• Financial regulators should address environmental and human rights risks in economic sectors driving deforestation. Requirements can prevent further loss of tropical forests and related impacts on biodiversity, climate and livelihoods. Experience from Brazil shows that initial sector-targeted banking regulations can be efficient in reducing deforestation.
  • Financial institutions should be obligated to mitigate deforestation risks linked to the activities they finance. Assessing their own risks arising from their exposure to these industries could help to contain damaging practices like rampant deforestation, land grabbing and human rights breaches.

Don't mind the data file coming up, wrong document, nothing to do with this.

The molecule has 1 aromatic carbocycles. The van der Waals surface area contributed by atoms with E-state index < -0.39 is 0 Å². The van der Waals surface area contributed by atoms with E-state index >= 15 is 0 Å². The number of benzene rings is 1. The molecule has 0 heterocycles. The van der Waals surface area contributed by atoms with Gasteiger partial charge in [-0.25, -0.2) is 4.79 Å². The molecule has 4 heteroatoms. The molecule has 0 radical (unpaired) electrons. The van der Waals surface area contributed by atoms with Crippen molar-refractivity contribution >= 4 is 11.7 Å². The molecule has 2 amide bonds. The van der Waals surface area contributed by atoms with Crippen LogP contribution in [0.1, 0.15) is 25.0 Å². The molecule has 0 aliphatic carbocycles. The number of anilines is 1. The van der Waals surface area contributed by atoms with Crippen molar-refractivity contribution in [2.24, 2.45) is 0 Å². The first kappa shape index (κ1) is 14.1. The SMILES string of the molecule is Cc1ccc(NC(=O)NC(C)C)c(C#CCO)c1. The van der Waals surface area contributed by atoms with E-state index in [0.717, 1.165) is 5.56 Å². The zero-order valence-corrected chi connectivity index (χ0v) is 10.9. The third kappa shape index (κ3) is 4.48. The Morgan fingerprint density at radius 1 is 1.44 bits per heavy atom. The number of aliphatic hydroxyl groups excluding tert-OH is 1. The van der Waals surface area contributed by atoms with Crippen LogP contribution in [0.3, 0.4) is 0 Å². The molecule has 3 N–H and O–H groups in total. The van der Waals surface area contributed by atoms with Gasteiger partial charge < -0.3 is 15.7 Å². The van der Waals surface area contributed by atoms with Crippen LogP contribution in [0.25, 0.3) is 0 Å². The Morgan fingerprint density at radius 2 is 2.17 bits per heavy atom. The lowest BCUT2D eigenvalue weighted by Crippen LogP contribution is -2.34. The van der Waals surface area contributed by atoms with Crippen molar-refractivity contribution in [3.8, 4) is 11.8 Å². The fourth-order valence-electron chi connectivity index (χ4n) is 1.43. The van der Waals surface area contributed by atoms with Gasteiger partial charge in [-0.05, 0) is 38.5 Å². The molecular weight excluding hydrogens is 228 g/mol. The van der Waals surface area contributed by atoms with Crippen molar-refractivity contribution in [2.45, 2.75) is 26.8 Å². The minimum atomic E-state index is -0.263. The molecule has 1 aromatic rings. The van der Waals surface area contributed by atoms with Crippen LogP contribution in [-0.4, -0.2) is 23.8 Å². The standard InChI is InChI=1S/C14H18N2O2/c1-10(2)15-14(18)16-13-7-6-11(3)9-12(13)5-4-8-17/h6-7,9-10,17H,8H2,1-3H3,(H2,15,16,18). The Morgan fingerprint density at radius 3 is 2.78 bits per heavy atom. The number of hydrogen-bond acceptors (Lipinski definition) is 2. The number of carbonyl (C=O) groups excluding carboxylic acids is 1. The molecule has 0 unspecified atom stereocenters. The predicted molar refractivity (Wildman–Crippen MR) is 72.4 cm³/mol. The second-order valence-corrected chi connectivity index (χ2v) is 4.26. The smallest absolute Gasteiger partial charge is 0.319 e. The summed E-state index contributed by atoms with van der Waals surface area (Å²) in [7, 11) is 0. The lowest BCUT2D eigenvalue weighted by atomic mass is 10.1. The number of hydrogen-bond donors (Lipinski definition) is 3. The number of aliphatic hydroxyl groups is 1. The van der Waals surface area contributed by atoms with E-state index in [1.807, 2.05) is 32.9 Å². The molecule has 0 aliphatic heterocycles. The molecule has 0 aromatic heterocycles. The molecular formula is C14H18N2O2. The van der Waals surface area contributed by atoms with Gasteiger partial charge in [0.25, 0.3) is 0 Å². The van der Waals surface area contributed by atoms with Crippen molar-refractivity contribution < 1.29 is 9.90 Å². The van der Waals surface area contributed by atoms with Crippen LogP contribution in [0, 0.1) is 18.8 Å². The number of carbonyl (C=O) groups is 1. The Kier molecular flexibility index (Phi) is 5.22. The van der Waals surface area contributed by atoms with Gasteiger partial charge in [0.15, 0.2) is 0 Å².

• Experiences on binding regulation from Bangladesh, Brazil, and China may be useful to other regulators as indicators for what may work. While it is too early to make generalizing conclusions on the effectiveness of different sustainable banking measures and frameworks, there are some encouraging indications from Brazil, Bangladesh and China.

Download and read the report here: Sustainable Banking Initiatives – Regulators’ Role in Halting Deforestation